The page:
* Lower fuel prices, tight capacity support sector
* Profits seen rising in near term
* Analysts warn that major risks still plague industry
By Susan Taylor
TORONTO, July 15 (Reuters) - Lower fuel prices and tight capacity have lifted the near-term profit outlook for Canada’s airlines, but investors looking to buy into the sector will still need an appetite for risk and the ability to stomach turbulence.
While conditions appear clear for share price gains at the dominant Canadian carriers, industry watchers say threats abound, including the possibility of an oil price rebound, shifts in consumer confidence and stiff competition.
“Demand is strong, oil prices are low -- that’s a good thing,” said independent airline analyst Rick Erickson.
“(But) the airline industry as a whole, not only domestically but internationally, has so many variables that are completely beyond the ability of any manager to negotiate, manage or influence.”
For the moment, analysts are positive. The Canadian economy’s steady growth outlook, the airlines’ conservative increases in capacity and the more than 15 percent decline in U.S. crude since the beginning of May point to stronger financial results for Air Canada and WestJet Airlines Ltd, the country’s two biggest carriers, for the next two quarters.
“We’re setting the table for some earnings growth,” said PI Financial analyst Chris Murray. “There’s some opportunity there.”
Last month, the International Air Transport Association repeated its forecast for global airline profits of $3 billion in 2012, but boosted North America’s share to $1.4 billion from a previous $0.9 billion estimate.
“Even a small drop in fuel prices can improve profitability by a considerable margin,” National Bank Financial analyst Cameron Doerksen said in a note that maintains a “sector perform” rating on Air Canada.
“A 1-percent decrease in the price of jet fuel increases Air Canada’s before tax income by roughly C$33 million,” he said.
SHARES A “LOTTERY TICKET”
But investors eyeing the sector must be ready for risk and have a well-crafted entry and exit strategy, Erickson said.
“It’s nice to buy a lottery ticket every once in a while,” he said. “The ones (airlines) that are riskier are the ones where the money is to be made.”
Montreal-based Air Canada, the country’s biggest carrier, could be the poster child for that risk-reward equation.
With the company beset by labor friction, a life-threatening C$4.4 billion pension deficit and cutthroat international competition, Air Canada shares closed at C$1.01 on Friday, a fraction of their C$21 worth at their initial public offering in late 2006.
Two of the 13 analysts who track the stock have a “strong buy” rating on it. Five rate the shares a “buy”, including Murray, who has a C$1.80 share target and expects Air Canada to see improved earnings. Six analysts have a “hold” rating.
Beyond the lift that typically accompanies stronger financial results, some analysts say Air Canada shares could pop higher once its labor issues are resolved.
Last month, an arbitrator chose management’s final contract offer over a proposal by the airline’s mechanics union. A similar arbitration process will play out this month with its pilots union.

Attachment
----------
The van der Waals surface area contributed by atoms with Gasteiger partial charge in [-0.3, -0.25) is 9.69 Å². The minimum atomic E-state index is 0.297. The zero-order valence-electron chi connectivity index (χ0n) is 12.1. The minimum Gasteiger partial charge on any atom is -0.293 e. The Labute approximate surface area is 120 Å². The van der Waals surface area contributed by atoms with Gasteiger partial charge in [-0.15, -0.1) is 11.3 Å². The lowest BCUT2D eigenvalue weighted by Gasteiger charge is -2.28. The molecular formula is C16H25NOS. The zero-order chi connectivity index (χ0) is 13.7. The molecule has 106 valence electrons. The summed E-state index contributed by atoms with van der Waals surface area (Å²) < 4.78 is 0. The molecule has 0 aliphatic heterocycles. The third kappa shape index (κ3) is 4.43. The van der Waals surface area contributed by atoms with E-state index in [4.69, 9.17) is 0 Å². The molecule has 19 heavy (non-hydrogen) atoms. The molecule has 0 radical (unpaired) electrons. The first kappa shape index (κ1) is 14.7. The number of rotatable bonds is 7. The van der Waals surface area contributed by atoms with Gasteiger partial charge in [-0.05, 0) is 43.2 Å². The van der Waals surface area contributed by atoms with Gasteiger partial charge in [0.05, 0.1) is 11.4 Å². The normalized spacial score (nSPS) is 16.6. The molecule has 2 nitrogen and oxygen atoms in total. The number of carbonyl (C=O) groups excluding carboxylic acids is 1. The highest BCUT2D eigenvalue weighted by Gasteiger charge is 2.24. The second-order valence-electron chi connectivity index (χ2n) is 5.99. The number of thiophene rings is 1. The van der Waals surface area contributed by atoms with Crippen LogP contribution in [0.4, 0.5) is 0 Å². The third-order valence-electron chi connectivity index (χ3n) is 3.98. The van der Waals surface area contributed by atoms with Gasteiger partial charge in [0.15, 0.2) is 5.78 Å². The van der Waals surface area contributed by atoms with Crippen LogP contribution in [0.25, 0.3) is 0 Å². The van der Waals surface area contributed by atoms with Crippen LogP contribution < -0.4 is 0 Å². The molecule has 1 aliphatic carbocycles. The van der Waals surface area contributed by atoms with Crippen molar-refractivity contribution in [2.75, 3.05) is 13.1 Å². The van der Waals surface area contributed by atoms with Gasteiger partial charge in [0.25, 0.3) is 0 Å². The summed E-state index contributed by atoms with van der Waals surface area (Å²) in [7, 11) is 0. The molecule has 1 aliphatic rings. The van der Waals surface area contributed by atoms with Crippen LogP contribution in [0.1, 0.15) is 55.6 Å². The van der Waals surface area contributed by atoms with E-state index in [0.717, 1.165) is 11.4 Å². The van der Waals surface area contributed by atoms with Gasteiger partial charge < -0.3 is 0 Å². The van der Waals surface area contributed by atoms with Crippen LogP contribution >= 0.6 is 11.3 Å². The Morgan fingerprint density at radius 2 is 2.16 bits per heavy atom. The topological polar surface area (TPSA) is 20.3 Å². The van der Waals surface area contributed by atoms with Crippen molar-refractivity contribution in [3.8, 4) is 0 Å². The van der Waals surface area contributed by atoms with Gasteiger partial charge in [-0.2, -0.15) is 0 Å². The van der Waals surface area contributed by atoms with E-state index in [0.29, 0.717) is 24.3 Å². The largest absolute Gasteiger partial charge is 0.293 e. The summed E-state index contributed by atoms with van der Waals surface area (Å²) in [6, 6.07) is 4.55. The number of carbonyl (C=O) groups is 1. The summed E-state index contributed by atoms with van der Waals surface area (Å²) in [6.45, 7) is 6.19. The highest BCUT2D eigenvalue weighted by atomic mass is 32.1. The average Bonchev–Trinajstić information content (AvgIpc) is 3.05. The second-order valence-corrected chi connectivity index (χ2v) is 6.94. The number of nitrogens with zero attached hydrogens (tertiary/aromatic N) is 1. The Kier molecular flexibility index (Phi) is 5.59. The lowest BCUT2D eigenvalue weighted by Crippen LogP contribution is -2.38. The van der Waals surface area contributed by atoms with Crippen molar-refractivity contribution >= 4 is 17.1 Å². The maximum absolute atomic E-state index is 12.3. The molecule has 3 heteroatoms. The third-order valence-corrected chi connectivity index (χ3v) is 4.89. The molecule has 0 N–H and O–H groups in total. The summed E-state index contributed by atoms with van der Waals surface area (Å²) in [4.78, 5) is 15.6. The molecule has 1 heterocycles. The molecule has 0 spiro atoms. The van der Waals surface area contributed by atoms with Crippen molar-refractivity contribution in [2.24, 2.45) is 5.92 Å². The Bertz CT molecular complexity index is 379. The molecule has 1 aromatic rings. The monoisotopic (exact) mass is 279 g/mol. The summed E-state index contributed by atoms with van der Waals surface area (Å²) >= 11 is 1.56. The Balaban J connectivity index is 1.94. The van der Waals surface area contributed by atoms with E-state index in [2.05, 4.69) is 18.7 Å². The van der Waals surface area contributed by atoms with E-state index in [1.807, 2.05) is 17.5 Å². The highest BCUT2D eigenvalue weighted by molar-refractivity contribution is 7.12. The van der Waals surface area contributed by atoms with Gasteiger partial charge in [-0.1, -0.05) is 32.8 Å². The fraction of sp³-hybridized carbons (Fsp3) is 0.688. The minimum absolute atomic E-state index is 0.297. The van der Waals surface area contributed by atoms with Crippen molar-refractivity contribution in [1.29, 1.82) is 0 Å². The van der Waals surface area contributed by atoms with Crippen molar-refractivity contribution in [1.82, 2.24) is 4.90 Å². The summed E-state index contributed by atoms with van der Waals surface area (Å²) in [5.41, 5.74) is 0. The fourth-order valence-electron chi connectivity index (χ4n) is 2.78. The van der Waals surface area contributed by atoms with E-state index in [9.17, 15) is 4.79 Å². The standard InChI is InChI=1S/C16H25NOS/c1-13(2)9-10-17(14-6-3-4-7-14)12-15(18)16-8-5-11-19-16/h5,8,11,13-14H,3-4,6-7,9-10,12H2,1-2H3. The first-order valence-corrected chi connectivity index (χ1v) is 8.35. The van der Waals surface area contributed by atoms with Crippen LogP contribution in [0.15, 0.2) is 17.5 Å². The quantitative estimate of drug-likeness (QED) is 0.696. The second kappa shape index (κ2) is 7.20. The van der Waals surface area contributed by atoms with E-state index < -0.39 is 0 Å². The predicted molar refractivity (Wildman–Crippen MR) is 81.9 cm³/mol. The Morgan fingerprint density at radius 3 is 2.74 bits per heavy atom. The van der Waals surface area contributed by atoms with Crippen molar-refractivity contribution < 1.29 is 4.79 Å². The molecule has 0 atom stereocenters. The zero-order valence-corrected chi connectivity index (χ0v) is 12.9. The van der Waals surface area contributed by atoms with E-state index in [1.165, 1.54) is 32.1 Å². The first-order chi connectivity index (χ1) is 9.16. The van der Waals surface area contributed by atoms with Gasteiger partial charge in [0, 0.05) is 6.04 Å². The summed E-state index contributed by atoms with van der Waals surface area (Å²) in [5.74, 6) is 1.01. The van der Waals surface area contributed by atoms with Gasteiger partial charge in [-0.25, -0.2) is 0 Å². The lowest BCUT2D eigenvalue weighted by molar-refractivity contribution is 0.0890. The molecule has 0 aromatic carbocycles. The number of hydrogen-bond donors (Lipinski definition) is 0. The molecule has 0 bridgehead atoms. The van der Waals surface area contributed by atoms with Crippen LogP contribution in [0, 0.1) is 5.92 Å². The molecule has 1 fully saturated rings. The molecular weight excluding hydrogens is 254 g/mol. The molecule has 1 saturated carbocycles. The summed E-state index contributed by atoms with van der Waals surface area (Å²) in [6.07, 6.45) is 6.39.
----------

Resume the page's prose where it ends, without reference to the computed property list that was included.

The mechanics union is supporting Air Canada’s request for the government to extend to 2024 its moratorium on payments to erase its pension fund deficit. The outcome of that effort and of Air Canada’s quest to start a low-cost carrier are still unclear, but favorable results would also certainly bump its moribund stock higher.
Money-losing tour operator Transat AT Inc may face an even tougher turnaround.
While three unions recently agreed to wage freezes as the company digs into a return-to-profit plan, Transat has struggled with price-slashing rivals and weighty currency losses.
“It’s a riskier proposition,” Erickson said. “The beauty is, the value of the stock is quite depressed. So are you feeling lucky?”
Transat’s stock has plunged more than 90 percent from a high point in late 2007, shedding more than half its value this year alone.
In contrast, WestJet is seen as a safe bet, albeit with less room for major gains.
Of the 15 analysts following the country’s No. 2 airline, which plans to launch a regional carrier in the second half of 2013, four rate the stock a “strong buy”, 10 have a “buy” and just one a “hold” rating.
“We’ve seen out of WestJet, in the last couple of quarters, certainly some improved earnings, and I think that’s going to continue to accelerate,” said Murray, who rates the stock a “buy” with an C$18 target.
That view was buttressed by strong June traffic data that showed WestJet and Air Canada flew fuller planes.
WestJet shares have jumped more than 40 percent year to date or 12 percent over the past 12 months.
RBC Capital Markets analyst Walter Spracklin estimates that for every 1 percent drop in jet fuel prices, Air Canada gets a C$30 million lift in EBIDTA (earnings before interest, taxes, depreciation and amortization), while WestJet, if fully unhedged, gets a C$10 million boost.
Both airlines have taken advantage of lower fuel prices by cutting ticket prices on selected routes to target traffic growth, the analyst said.
Air Canada had a sizeable sale on premium ticket prices in the first week of June, seeking to boost high-profit business class revenue. WestJet has cut prices for vacation destinations.
“The key here is that while ticket-pricing yields are coming in line with our estimates, lower jet fuel prices and better-than-expected traffic growth will likely be more than enough to drive solid quarterly results,” Spracklin wrote.